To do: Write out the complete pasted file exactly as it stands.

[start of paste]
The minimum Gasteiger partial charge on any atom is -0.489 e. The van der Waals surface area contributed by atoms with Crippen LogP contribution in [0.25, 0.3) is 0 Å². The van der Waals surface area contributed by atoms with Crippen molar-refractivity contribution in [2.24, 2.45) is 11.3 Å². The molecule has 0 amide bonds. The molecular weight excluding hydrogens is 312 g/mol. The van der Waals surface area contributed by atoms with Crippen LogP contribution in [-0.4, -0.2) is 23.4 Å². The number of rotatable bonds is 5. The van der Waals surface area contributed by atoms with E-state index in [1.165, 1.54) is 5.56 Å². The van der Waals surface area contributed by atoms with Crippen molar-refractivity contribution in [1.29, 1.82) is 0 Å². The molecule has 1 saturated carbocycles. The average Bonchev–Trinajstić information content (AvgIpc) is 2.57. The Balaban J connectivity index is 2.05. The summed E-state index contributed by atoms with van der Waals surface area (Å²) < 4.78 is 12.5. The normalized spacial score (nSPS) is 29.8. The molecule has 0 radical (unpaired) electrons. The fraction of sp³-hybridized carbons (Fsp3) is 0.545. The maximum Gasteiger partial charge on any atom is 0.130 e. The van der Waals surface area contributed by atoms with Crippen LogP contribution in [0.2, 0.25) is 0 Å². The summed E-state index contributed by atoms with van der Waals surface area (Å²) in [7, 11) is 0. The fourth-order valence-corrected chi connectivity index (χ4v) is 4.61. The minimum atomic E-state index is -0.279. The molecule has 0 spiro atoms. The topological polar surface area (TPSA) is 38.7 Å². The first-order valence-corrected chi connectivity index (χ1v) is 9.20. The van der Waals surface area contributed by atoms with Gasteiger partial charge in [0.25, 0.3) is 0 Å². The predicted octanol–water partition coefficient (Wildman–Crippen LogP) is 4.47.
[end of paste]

The minimum Gasteiger partial charge on any atom is -0.489 e. The van der Waals surface area contributed by atoms with Crippen LogP contribution in [0.25, 0.3) is 0 Å². The van der Waals surface area contributed by atoms with Crippen molar-refractivity contribution in [2.24, 2.45) is 11.3 Å². The molecule has 0 amide bonds. The molecular weight excluding hydrogens is 312 g/mol. The van der Waals surface area contributed by atoms with Crippen LogP contribution in [-0.4, -0.2) is 23.4 Å². The number of rotatable bonds is 5. The van der Waals surface area contributed by atoms with E-state index in [1.165, 1.54) is 5.56 Å². The van der Waals surface area contributed by atoms with Crippen molar-refractivity contribution in [1.29, 1.82) is 0 Å². The molecule has 1 saturated carbocycles. The average Bonchev–Trinajstić information content (AvgIpc) is 2.57. The Balaban J connectivity index is 2.05. The summed E-state index contributed by atoms with van der Waals surface area (Å²) < 4.78 is 12.5. The normalized spacial score (nSPS) is 29.8. The molecule has 0 radical (unpaired) electrons. The fraction of sp³-hybridized carbons (Fsp3) is 0.545. The maximum Gasteiger partial charge on any atom is 0.130 e. The van der Waals surface area contributed by atoms with Crippen LogP contribution in [0.2, 0.25) is 0 Å². The summed E-state index contributed by atoms with van der Waals surface area (Å²) in [7, 11) is 0. The fourth-order valence-corrected chi connectivity index (χ4v) is 4.61. The minimum atomic E-state index is -0.279. The molecule has 0 spiro atoms. The topological polar surface area (TPSA) is 38.7 Å². The first-order valence-corrected chi connectivity index (χ1v) is 9.20. The van der Waals surface area contributed by atoms with Gasteiger partial charge in [0.25, 0.3) is 0 Å². The predicted octanol–water partition coefficient (Wildman–Crippen LogP) is 4.47.